Ipswich: Mum’s despair as county council refuses respite care for her severely disabled son
IPSWICH: A struggling mum today hit out at the “bureaucratic and unsympathetic” approach to offering respite care after she was refused help with caring for her severely disabled son.
Although Fraser Wells is eight years old, his disabilities mean he has a mental age of a toddler.
But when his mother, Sally Kitt, turned to Suffolk County Council for much-needed short-term assistance, her request was denied.
Ms Kitt, from Ipswich, now says she has no choice but to soldier on “until crisis point”.
Council bosses say families with children who have additional needs are offered help including direct payments.
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Ms Kitt’s comments come after Britsol mum Riven Vincent made national headlines after accusing Prime Minister David Cameron of not doing enough to help families in their situation.
Bridge School student Fraser, who loves nothing more than kicking a football about or throwing stones in the sea at Felixstowe, is autistic, but two years ago he began to suffer from epilepsy.
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She said: “Fraser is lovely, but it can be hard. Fraser needs one-to-one care, he has no speech and he is still in nappies.
“With him having up to three fits a day on average, he has to wear a helmet to protect his head. He is currently being assessed by doctors at Great Ormond Street Hospital in London to see whether to do brain surgery or not.”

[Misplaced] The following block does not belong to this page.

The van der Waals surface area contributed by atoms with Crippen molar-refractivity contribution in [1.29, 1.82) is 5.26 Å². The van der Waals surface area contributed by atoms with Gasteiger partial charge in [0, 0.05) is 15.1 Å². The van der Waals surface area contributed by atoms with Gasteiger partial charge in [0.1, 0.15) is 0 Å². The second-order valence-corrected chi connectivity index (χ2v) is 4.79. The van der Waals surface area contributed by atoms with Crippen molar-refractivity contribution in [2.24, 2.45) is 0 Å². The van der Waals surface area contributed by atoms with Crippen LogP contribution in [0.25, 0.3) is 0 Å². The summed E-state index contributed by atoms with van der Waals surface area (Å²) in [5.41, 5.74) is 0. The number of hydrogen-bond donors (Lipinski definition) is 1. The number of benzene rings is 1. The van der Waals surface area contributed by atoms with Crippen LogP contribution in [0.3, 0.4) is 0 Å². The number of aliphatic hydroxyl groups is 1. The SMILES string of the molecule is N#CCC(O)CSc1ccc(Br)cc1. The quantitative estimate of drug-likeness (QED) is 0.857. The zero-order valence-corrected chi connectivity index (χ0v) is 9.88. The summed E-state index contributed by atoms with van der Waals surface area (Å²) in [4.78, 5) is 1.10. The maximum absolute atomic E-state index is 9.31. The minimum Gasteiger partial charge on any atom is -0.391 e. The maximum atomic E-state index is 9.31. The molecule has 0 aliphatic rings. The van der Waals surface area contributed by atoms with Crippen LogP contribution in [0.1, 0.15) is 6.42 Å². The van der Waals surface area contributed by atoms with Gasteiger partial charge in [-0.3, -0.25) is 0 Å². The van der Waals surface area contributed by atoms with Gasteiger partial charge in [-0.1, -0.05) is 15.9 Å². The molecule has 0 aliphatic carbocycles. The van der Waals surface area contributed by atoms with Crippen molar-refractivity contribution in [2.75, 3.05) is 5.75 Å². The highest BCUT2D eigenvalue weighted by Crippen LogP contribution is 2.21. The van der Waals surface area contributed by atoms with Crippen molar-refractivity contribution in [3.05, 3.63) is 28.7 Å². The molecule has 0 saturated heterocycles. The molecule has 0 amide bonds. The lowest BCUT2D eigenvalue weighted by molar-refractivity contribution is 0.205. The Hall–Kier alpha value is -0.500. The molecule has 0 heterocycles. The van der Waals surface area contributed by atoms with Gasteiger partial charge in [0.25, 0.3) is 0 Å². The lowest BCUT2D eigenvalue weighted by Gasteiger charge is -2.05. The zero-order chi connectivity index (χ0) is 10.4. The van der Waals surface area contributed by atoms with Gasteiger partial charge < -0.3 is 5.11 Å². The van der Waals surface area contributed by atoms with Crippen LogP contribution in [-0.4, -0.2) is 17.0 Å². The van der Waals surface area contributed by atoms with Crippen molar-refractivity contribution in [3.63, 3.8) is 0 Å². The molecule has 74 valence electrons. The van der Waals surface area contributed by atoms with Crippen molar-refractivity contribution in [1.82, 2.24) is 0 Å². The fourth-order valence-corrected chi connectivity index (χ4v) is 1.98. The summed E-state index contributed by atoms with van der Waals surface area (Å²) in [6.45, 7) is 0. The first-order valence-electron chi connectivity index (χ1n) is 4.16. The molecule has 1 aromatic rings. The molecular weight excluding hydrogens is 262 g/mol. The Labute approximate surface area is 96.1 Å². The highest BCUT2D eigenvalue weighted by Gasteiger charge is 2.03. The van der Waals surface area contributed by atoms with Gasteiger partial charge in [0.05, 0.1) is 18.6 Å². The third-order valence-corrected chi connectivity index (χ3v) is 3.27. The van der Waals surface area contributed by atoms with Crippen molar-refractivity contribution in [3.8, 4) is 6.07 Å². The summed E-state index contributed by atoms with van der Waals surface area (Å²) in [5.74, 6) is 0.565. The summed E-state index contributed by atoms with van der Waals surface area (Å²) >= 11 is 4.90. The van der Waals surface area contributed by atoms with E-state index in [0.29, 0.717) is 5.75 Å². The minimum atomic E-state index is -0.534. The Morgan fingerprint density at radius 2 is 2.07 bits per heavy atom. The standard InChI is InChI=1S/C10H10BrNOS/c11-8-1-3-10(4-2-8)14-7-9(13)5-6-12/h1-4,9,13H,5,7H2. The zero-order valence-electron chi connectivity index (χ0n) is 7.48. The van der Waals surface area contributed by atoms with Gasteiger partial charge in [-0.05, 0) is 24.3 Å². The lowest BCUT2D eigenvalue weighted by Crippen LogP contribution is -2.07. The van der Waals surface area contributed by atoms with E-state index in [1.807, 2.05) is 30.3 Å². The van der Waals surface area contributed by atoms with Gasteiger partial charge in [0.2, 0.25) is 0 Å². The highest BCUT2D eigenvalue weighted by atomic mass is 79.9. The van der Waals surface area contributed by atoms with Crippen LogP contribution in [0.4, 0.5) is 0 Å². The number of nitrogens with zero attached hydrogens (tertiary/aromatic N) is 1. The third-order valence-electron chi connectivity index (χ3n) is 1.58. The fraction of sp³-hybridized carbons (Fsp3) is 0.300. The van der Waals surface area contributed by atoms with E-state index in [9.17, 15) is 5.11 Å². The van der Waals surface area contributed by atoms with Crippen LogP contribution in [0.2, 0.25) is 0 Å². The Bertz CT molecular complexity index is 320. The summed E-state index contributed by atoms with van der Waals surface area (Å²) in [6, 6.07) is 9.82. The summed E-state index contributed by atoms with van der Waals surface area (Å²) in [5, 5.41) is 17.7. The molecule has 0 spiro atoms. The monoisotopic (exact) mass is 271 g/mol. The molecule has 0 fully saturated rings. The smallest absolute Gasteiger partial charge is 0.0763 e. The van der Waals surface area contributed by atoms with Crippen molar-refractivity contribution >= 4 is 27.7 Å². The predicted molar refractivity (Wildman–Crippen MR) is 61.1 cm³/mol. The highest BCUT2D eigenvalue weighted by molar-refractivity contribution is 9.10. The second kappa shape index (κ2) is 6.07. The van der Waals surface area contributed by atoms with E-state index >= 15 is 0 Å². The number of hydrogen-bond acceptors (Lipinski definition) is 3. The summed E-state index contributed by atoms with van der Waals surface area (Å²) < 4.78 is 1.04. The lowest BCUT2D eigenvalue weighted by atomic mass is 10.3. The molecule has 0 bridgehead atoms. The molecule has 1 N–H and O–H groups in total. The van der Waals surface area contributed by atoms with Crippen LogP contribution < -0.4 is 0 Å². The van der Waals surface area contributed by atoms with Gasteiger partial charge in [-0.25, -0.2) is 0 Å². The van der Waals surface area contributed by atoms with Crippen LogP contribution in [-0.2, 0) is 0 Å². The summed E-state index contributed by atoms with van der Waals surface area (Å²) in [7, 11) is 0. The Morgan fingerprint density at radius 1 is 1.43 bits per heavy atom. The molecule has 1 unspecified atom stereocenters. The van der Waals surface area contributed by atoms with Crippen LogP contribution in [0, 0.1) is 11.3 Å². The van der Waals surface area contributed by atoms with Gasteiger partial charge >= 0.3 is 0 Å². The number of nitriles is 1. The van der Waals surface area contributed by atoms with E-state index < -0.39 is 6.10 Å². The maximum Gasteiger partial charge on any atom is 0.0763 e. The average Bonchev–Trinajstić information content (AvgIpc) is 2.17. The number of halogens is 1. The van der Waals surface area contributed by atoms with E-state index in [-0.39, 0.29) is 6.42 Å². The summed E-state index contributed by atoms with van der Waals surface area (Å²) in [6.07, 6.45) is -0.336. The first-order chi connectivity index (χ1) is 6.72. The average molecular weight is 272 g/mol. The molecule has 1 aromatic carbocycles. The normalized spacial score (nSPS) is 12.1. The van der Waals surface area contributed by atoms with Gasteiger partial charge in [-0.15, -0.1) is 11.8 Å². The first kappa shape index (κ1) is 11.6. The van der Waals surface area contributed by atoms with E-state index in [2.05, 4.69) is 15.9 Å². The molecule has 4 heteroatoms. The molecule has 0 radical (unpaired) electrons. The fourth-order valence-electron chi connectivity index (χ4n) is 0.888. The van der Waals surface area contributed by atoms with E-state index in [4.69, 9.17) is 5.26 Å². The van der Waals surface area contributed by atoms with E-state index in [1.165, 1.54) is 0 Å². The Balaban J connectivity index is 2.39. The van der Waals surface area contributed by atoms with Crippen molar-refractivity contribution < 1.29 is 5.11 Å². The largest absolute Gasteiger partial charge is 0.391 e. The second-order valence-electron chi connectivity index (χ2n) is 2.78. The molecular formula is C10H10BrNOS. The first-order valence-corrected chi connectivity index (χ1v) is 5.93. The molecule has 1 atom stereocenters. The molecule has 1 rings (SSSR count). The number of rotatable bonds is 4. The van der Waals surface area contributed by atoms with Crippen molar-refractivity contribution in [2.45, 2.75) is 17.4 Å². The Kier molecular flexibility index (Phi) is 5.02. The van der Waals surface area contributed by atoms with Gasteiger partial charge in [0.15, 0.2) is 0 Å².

Fraser spends time living and being cared for by both his mum and dad, who are separated.
The family went to look at Shakers Lane respite centre in Bury St Edmunds in the hope they would be able to use it as a place for extra assistance so she could have a rest from time to time.
But she claims the council knocked back her plea and told her to appeal the decision.
She said: “To have to ask for help in itself is awful. But when you do, the process is long-winded, bureaucratic and unsympathetic to the very real problems that having a disabled child bring. At first, they asked for more information from me, which I supplied, but now it just seems that we have been refused point blank. I don’t know where we will go from here. Without help, I guess we will just have to keep going until crisis point.”
A Suffolk County Council spokesman said: “We recognise a young person with additional needs hugely increases pressure on family life. In response to this, in partnership with our colleagues in health, we provide a number of services to families to support them. These include direct payments, one-to-one support and short breaks.
“Decisions relating to requests for short breaks in specialist residential centres are made by a panel of social care and health professionals who take into consideration all of a family’s circumstances, including support currently being provided.”
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